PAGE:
Dan Meyer showed us several examples of what mathematical surprise looks like in mathematics class (so students will be interested in making sense of what they are learning), while Cathy Fosnot shared with us how important it is for students to be puzzled in the process of developing as young mathematicians.  Both messages revolved around what I would consider the most important Process Expectation in the Ontario curriculum – Reasoning and Proving.


Reasoning and Proving

While some see Reasoning and Proving as being about how well an answer is constructed for a given problem – how well communicated/justified a solution is – this is not at all how I see it.  Reasoning is about sense-making… it’s about generalizing why things work… it’s about knowing if something will always, sometimes or never be true…it is about the “that’s why it works” kinds of experiences we want our students engaged in.  Reasoning is really what mathematics is all about.  It’s the pursuit of trying to help our students think mathematically (hence the name of my blog site).


A Non-Example of Reasoning and Proving

In the Ontario curriculum, students in grade 7 are expected to be able to:

  • identify, through investigation, the minimum side and angle information (i.e.,side-side-side; side-angle-side; angle-side-angle) needed to describe a unique triangle

Many textbooks take an expectation like this and remove the need for reasoning.  Take a look:

triangle congruency

As you can see, the textbook here shares that there are 3 “conditions for congruence”.  It shares the objective at the top of the page.  Really there is nothing left to figure out, just a few questions to complete.  You might also notice, that the phrase “explain your reasoning” is used here… but isn’t used in the sense-making way suggested earlier… it is used as a synonym for “show your work”.  This isn’t reasoning!  And there is no “identifying through investigation” here at all – as the verbs in our expectation indicate!


A Example of Reasoning and Proving

Instead of starting with a description of which sets of information are possible minimal information for triangle congruence, we started with this prompt:

Triangles 2

Given a few minutes, each student created their own triangles, measured the side lengths and angles, then thought of which 3 pieces of information (out of the 6 measurements they measured) they would share.  We noticed that each successful student either shared 2 angles, with a side length in between the angles (ASA), or 2 side lengths with the angle in between the sides (SAS).  We could have let the lesson end there, but we decided to ask if any of the other possible sets of 3 pieces of information could work:

triangles 3

While most textbooks share that there are 3 possible sets of minimal information, 2 of which our students easily figured out, we wondered if any of the other sets listed above will be enough information to create a unique triangle.  Asking the original question didn’t offer puzzlement or surprise because everyone answered the problem without much struggle.  As math teachers we might be sure about ASA, SAS and SSS, but I want you to try the other possible pieces of information yourself:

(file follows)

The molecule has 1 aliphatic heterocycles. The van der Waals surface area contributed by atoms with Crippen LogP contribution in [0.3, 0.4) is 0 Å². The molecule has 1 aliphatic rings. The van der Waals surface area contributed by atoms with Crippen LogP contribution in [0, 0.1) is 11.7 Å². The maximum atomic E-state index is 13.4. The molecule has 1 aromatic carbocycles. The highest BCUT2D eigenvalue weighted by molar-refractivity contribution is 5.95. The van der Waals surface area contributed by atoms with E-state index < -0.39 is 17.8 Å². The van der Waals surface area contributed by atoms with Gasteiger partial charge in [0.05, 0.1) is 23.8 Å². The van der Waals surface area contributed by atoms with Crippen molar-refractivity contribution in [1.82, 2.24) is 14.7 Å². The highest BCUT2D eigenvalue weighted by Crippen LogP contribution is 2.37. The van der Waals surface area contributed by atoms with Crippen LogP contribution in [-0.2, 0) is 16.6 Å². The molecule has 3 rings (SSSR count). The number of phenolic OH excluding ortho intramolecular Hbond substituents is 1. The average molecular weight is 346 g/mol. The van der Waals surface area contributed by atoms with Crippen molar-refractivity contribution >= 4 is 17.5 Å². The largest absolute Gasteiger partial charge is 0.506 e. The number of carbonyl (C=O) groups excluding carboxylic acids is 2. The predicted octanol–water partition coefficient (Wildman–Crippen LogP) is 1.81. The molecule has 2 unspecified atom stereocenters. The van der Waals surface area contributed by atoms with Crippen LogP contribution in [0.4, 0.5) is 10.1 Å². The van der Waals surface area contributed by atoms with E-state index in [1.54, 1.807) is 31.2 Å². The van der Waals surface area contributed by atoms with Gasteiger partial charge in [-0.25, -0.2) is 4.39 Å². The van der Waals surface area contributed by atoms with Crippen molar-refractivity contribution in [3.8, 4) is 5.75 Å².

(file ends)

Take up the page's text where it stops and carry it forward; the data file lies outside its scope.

Create triangle ABC where AB=8cm, BC=6cm, ∠BCA=60°

Create triangle FGH where ∠FGH=45°, ∠GHF=100°, HF=12cm

Create triangle JKL where ∠JKL=30°, ∠KLJ=70°, ∠LJK=80°

If you were given the information above, could you guarantee that everyone would create the exact same triangles?  What if I suggested that if you were to provide ANY 4 pieces of information, you would definitely be able to create a unique triangle… would that be true?  Is it possible to supply only 2 pieces of information and have someone create a unique triangle?  You might be surprised here… but that requires you to do the math yourself:)


Final Thoughts

Graham Fletcher in his closing remarks asked us a few important questions:

Graham Fletcher

  • Are you the kind or teacher who teaches the content, then offers problems (like the textbook page in the beginning)?  Or are you the kind of teacher who uses a problem to help your students learn?
  • How are you using surprise or puzzlement in your classroom?  Where do you look for ideas?
  • If you find yourself covering information, instead of helping your students learn to think mathematically, you might want to take a look at resources that aim to help you teach THROUGH problem solving (I got the problem used here in Marian Small’s new Open Questions resource).  Where else might you look?
  • What does Day 1 look like when learning a new concept?
  • Do you see Reasoning and Proving as a way to have students to show their work (like the textbook might suggest) or do you see Reasoning and Proving as a process of sense-making (as Marian Small shares)?
  • Do your students experience moments of cognitive disequilibrium… followed by time for them to struggle independently or with a partner?  Are they regularly engaged in sense-making opportunities, sharing their thinking, debating…?
  • The example I shared here isn’t the most flashy example of surprise, but I used it purposefully because I wanted to illustrate that any topic can be turned into an opportunity for students to do the thinking.  I would love to discuss a topic that you feel students can’t reason through… Let’s think together about if it’s possible to create an experience where students can experience mathematical surprise… or puzzlement… or be engaged in sense-making…  Let’s think together about how we can make Reasoning and Proving a focus for you and your students!

I’d love to continue the conversation.  Write a response, or send me a message on Twitter ( @markchubb3 ).